The final article on Evansville student achievement will run in the Review tomorrow. To see how we stack up on the ACT and AP classes, please see the article.
My muse is getting pretty well exhausted with my day job now. I like this blog and hope to continue posting pertinent items here.
I was extremely saddened to see that Michael Pierick will not run for school board again. His younger son is graduating this year, so it's understandable. He has been a very good board president and a good job of keeping the administration accountable. He will be missed sorely.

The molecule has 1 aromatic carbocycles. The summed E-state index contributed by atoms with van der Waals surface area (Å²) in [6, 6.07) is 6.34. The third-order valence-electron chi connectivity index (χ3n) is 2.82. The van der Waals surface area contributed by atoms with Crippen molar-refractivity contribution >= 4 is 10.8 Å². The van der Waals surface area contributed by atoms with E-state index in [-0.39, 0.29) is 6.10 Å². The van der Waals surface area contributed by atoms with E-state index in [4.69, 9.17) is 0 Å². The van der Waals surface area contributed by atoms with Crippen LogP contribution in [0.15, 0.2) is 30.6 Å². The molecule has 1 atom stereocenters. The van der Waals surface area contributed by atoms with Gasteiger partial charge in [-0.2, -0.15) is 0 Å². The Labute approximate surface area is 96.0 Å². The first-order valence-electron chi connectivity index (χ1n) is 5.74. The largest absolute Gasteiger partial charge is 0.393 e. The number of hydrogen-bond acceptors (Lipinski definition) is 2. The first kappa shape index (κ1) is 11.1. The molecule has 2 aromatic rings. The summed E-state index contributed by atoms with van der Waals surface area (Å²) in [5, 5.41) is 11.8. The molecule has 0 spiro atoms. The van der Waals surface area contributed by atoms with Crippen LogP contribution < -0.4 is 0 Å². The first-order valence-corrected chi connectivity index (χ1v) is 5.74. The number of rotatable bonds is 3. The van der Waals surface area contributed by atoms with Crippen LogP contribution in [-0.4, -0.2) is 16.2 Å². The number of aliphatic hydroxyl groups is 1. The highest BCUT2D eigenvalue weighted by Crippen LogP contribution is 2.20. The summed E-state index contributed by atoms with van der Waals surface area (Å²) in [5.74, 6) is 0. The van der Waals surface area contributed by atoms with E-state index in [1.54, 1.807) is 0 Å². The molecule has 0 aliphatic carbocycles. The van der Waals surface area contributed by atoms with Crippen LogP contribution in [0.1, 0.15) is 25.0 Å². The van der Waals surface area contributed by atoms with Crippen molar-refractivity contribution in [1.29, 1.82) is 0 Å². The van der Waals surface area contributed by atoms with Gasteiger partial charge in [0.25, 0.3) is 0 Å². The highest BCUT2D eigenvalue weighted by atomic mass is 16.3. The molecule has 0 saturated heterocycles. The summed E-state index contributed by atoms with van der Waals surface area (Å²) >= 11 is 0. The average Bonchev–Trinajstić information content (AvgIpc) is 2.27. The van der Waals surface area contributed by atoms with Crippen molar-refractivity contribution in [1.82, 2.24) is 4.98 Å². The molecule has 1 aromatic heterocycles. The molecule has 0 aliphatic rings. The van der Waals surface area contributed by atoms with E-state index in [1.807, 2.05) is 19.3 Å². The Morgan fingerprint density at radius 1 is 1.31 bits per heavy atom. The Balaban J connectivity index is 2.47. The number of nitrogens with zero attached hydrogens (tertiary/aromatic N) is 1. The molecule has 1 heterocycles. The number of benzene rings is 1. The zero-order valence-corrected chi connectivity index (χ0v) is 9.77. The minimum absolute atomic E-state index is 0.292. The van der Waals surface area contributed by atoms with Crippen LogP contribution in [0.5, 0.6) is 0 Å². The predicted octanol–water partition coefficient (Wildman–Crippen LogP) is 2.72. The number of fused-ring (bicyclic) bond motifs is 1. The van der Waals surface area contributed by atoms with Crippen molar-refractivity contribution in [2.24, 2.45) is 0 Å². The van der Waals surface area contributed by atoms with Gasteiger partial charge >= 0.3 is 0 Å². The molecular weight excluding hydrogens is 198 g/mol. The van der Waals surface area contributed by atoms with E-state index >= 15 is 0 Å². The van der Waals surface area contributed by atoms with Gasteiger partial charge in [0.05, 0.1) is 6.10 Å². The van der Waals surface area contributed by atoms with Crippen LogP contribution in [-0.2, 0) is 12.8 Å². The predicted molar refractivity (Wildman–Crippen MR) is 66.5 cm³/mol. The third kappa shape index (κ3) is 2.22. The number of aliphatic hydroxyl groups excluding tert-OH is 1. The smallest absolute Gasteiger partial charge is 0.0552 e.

Kathi Swanson does a good job and will run again. I haven't heard if Dennis Hatfield will run again. He and I were of like mind on many issues. He's passionate about classical education and so am I. He sees the value of GT specialist adminstrators in a world more interested in providing to the least common denominator. I share his pain that 15% of the children in our district are considered academically gifted in one or more subjects and have less than 3% of the staff dedicated to their needs. And that's only numerically. In 3 of our 4 schools, the GT person (there's only one) is 50% GT and 50% remedial services. The remedial needs often take precedence and it easily can become a 40/60 or 30/70 distribution of services. Because GT students have no law defining in depth the specific services required for them, the kids are left in limbo. Just a nebulous "gifted programs will be provided" clause in the statutes. The legislators allow each school to define the way a kid is identified and what enrichment they are deserving of. ARRGH! The final blow is the many people who think "gifted kids will do just fine without all this hooha. Why should we expend so much energy challenging them when we don't have enough money to meet other basic needs?" And it's not just the average joe on the street with this archaic attitude. These kids have special needs on the other side of the spectrum. It is a crime to deny the needs of the 15% of our students on the left side of the curve, but the kids on the right side of the curve are perpetually left hanging out to dry. Unless their parents pay to supplement their education. This is a travesty. Not every gifted kid has parents with disposable income sufficient to spend the sometimes considerable dollars to provide them with adequate challenge. Without this challenge, a potential Einstein could become bored and drop out of school. Or worse, figure out a way to be really destructive. And then all the people who think providing minimal GT services to students deserving of it would be standing around wringing their hands saying, "we never saw THAT coming!"